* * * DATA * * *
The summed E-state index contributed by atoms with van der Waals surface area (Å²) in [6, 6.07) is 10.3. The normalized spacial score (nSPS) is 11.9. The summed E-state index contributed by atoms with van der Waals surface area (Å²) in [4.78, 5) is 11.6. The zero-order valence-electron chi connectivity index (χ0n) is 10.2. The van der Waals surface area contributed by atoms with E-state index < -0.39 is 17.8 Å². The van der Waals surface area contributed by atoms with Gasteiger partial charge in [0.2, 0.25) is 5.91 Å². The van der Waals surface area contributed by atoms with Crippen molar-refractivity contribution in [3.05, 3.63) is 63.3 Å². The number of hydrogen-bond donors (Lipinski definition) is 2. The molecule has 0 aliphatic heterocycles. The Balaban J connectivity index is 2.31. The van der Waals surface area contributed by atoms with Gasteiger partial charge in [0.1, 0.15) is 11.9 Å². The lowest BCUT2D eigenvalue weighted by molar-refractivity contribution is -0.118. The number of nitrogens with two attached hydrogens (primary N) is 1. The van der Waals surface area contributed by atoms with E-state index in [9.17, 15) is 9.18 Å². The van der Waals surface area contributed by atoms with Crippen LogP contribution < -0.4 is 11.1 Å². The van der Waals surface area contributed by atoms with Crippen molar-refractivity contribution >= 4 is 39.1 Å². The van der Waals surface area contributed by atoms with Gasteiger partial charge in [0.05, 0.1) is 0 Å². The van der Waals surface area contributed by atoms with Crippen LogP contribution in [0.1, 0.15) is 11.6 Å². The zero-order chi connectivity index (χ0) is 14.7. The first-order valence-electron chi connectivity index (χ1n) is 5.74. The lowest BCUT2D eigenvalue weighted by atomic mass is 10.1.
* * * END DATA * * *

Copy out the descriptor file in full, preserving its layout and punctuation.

The summed E-state index contributed by atoms with van der Waals surface area (Å²) in [6, 6.07) is 10.3. The normalized spacial score (nSPS) is 11.9. The summed E-state index contributed by atoms with van der Waals surface area (Å²) in [4.78, 5) is 11.6. The zero-order valence-electron chi connectivity index (χ0n) is 10.2. The van der Waals surface area contributed by atoms with E-state index < -0.39 is 17.8 Å². The van der Waals surface area contributed by atoms with Gasteiger partial charge in [0.2, 0.25) is 5.91 Å². The van der Waals surface area contributed by atoms with Crippen molar-refractivity contribution in [3.05, 3.63) is 63.3 Å². The number of hydrogen-bond donors (Lipinski definition) is 2. The molecule has 0 aliphatic heterocycles. The Balaban J connectivity index is 2.31. The van der Waals surface area contributed by atoms with Gasteiger partial charge in [0.1, 0.15) is 11.9 Å². The lowest BCUT2D eigenvalue weighted by molar-refractivity contribution is -0.118. The number of nitrogens with two attached hydrogens (primary N) is 1. The van der Waals surface area contributed by atoms with E-state index in [9.17, 15) is 9.18 Å². The van der Waals surface area contributed by atoms with Crippen LogP contribution < -0.4 is 11.1 Å². The van der Waals surface area contributed by atoms with Crippen molar-refractivity contribution >= 4 is 39.1 Å². The van der Waals surface area contributed by atoms with Gasteiger partial charge in [0.05, 0.1) is 0 Å². The van der Waals surface area contributed by atoms with Crippen LogP contribution in [0.1, 0.15) is 11.6 Å². The zero-order chi connectivity index (χ0) is 14.7. The first-order valence-electron chi connectivity index (χ1n) is 5.74. The lowest BCUT2D eigenvalue weighted by atomic mass is 10.1.